On May 9, Brannan filed papers with the Georgia Secretary of State creating STATS -- Sports Tours and Tournament Specialists. Just like Transports, STATS specializes in taking college sports team on international trips.
At least one person who talked to Brannan in May said he described the new company as an expansion of Transports with a new name. Brannan denied any connection between the companies. He said no Transports deposits were transferred to STATS. Such a move could constitute bankruptcy fraud.
Brannan asked at least one school that had put down deposits with Transports to continue its trip with STATS. Eastern New Mexico women's basketball coach Linden Weese was six months and $9,000 into a contract with Transports when Brannan asked him to sign a new contract with STATS. The contracts are identical except for the company name at the top. Weese paid the rest of his deposits, $16,000, to STATS, and the team traveled to Puerto Rico in November.
Brannan asked the Minnesota State volleyball team to re-sign, as well, but assistant coach Lori Rittenhouse-Wollmuth said no.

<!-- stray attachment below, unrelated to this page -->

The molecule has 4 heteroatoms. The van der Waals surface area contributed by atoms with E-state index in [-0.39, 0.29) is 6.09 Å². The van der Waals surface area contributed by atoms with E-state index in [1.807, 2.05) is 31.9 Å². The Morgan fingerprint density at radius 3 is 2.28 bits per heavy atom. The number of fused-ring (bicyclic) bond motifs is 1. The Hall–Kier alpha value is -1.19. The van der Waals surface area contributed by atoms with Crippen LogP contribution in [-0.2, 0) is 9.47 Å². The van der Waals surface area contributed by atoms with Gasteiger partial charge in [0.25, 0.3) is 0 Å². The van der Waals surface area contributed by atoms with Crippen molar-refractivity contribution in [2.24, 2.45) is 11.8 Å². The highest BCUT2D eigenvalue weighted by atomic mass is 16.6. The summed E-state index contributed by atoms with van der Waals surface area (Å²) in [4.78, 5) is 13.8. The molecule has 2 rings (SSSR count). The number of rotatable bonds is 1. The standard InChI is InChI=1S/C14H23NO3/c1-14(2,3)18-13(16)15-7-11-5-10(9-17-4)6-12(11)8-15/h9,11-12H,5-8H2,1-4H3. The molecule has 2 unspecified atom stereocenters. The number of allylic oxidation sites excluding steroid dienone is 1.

"Basically, he sold [STATS] as, 'It's bigger and better, and we'll be able to do a lot more things in a more manageable way,'" Rittenhouse-Wollmuth said.
The school booked a trip with a different company to Argentina this May. Brannan never refunded the $13,000 Minnesota State had paid, nor did he claim the deposit on his bankruptcy filing.
Brannan said he's a consultant for STATS. He says STATS is owned by Joe Walker, who runs a separate company specializing in trips to Brazil. STATS' address had been the same as Brannan's home until a few months ago.